The tribal element is quintessential. Generally, towns and districts in Jordan are dominated by specific tribes who make up the bulk of every respective town’s population. Tribes do not like to be governed by other tribes, and so tend to assert their autonomy in various ways. When the number of municipalities was drastically reduced through a national merging campaign a little under a decade ago, various districts, towns and cities found themselves under-represented. If a village is being governed by a municipal representative that lives two towns over, and belongs to another tribe, then they are likely to see little of the funding that is allocated to the municipality, which will favor the elected representative’s own locale. Some times it is indeed a matter of geography meets financial priorities, and in other cases, some have claimed that representatives play tribal favorites. Both are probably true. In essence, what is happening now is a calibration of local governance, with every tribe and town taking its share of the pie.
What makes this all worse is the fact that as the government moves to rapidly merge municipalities or create new ones in an outlandish attempt to approve more tribal declarations of independence, there will likely be new foul ups due to the fact that the applications will not be carefully studied. And naturally, this will lead to new protests from tribes who reject their new boundaries of governance.
There is perhaps some irony in the fact that by approving this simple amendment to the municipalities law, and by simultaneously insisting on holding elections as soon as possible without any form of genuine reform, or care for process – the government has dug an early grave for the elections. Even the ramifications of creating new municipalities while people are busy registering to vote is not clear.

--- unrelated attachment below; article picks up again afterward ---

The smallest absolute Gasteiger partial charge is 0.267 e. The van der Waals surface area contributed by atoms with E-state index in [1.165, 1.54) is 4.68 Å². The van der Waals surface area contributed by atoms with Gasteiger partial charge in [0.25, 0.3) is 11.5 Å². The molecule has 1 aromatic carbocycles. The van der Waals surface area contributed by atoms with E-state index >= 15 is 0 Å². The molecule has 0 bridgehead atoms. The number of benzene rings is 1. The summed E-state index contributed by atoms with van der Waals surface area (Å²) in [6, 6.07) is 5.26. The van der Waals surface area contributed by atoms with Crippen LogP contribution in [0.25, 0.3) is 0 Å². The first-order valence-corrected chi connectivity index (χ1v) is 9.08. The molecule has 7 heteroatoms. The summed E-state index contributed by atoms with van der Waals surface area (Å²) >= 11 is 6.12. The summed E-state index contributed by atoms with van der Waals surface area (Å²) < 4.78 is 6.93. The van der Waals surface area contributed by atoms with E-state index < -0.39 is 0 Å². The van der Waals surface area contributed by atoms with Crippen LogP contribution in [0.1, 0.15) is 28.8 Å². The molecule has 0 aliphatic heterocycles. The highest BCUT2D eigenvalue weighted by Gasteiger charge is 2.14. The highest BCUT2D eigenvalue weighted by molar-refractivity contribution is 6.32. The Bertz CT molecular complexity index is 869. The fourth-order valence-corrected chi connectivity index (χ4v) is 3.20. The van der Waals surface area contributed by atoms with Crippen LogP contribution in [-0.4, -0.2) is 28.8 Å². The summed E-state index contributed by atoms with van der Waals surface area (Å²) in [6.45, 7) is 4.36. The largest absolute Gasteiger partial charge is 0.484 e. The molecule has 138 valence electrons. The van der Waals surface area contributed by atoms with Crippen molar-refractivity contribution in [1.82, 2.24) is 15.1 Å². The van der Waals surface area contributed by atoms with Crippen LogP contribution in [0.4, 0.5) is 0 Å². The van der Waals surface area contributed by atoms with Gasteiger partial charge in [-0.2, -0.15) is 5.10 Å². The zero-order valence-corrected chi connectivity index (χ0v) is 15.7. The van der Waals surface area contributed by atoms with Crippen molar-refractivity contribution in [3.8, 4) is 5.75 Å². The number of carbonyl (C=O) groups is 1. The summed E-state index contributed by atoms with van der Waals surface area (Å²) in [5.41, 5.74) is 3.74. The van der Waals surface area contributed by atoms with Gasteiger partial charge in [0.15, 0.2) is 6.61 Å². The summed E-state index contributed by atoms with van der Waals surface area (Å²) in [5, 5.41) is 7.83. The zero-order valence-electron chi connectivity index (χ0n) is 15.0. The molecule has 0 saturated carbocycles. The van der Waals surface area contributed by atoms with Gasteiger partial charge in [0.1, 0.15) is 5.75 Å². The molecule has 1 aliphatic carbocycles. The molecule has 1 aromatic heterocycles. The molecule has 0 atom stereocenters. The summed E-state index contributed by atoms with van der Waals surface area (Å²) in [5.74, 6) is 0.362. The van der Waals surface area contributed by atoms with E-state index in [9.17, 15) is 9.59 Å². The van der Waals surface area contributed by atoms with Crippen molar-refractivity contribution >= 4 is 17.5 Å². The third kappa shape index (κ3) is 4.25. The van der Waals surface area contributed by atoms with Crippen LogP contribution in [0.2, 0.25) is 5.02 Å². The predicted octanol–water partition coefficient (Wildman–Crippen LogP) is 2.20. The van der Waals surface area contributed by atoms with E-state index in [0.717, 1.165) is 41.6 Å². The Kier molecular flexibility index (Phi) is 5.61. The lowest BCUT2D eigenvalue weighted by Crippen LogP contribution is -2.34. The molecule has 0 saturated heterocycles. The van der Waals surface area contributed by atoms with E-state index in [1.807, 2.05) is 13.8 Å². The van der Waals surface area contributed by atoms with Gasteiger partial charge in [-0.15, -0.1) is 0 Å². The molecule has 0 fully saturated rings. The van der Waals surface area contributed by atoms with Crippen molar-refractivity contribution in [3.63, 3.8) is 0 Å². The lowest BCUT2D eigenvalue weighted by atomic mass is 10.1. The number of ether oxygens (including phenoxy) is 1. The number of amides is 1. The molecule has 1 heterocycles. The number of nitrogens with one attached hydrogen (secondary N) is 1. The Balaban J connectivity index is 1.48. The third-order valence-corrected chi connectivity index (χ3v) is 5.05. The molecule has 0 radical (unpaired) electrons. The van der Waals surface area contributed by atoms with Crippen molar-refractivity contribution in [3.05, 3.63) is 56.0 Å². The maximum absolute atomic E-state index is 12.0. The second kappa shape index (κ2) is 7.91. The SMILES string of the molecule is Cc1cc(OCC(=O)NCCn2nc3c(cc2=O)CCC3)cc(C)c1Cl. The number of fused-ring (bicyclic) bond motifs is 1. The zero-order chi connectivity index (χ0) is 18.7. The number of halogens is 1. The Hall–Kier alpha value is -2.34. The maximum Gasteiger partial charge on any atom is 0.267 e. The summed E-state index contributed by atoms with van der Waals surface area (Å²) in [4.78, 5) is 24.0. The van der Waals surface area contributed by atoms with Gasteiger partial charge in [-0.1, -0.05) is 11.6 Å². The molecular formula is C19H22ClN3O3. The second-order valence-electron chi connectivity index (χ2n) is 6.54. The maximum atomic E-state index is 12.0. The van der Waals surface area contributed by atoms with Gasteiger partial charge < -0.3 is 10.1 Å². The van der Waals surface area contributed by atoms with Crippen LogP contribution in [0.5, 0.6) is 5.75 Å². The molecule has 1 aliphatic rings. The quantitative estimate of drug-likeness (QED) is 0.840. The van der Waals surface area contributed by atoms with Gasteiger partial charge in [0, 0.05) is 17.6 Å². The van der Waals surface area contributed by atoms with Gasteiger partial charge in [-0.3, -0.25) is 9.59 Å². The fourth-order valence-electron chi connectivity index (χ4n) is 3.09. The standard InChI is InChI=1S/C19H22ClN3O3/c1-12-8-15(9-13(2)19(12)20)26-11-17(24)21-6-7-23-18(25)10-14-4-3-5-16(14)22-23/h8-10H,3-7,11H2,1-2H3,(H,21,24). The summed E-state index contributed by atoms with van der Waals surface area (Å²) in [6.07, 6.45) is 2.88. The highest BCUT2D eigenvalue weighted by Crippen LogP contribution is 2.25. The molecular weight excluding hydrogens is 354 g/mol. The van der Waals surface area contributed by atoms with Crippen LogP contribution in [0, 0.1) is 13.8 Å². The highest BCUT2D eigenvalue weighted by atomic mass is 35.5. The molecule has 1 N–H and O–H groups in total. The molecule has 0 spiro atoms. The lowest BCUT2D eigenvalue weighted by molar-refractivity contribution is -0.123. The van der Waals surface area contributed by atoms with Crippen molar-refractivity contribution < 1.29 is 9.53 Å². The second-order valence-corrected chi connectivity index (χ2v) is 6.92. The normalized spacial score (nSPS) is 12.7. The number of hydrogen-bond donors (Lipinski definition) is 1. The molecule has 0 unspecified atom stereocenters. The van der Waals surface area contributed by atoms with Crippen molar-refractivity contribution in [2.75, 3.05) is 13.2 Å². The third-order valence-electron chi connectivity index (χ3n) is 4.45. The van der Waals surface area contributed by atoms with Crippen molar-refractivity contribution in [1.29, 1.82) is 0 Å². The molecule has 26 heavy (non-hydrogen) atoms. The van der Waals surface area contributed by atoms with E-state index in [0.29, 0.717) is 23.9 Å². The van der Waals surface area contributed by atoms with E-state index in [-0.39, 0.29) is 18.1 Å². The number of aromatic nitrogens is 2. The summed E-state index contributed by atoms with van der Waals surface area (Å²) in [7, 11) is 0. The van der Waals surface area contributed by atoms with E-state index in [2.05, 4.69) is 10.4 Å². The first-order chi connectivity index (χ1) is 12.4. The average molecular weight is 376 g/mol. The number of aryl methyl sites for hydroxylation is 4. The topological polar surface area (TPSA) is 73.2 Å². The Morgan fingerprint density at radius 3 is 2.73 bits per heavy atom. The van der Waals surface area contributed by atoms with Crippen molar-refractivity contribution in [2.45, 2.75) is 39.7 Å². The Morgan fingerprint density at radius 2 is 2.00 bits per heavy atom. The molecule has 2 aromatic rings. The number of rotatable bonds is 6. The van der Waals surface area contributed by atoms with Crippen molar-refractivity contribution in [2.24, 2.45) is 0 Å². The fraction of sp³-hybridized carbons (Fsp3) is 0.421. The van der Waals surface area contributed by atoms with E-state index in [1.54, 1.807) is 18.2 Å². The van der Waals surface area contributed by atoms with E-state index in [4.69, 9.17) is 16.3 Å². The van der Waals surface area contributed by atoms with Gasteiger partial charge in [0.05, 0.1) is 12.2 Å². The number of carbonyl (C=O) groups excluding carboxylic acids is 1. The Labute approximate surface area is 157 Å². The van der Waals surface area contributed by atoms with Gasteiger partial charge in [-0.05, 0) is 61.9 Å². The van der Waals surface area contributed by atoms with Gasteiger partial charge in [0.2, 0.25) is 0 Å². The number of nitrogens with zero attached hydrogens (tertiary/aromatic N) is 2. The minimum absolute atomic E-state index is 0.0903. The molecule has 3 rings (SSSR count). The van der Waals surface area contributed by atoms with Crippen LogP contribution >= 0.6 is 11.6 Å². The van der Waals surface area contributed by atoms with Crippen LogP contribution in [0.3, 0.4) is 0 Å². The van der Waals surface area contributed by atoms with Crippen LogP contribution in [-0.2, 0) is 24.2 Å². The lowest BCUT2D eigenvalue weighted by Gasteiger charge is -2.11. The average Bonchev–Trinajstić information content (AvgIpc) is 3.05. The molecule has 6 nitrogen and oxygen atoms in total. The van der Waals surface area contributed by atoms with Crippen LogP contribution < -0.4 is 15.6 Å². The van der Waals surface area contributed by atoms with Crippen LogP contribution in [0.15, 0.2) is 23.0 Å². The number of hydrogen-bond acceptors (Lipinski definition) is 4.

These protests are not the typical so-called Arab Spring inspired variety demanding abstract paradigm shifts, such as an elected government. No, these protests are specific and on-the-nose; they are tribal-driven and target a specific policy that is being applied, which a great deal of people feel is unjust. No matter what one personally thinks, believes or feels with regards to these protests and the demands being made – they are, at the end of the day, undoubtedly a reflection of the fact that the government, system and process is broken. Even when it came to choosing a date for the elections the government seemed to forget that the tawjihi examinations start on the same day, and was forced to correct the mistake by postponing the exams (instead of the elections) in a demonstration of the left hand not knowing what the right hand is up to.
The push to hold these elections before the end of the year, come rain or shine, is indicative of a state that is focused more on getting a result (any result) rather than investing in the process, and doing things the right way. Even the country’s political opposition have called on the elections to be postponed until the right mechanisms are in place – so what’s the rush? Who are they looking to impress?
If anything, the government can turn this current mess into an opportunity and use it as a reason to postpone the elections by claiming that it needs to get the process right before it announces an actual date. Or, alternatively, it can stumble through these next few weeks, right over the cadaver of a shattered political process, and crawl to the finish line with the reform torch in its hand.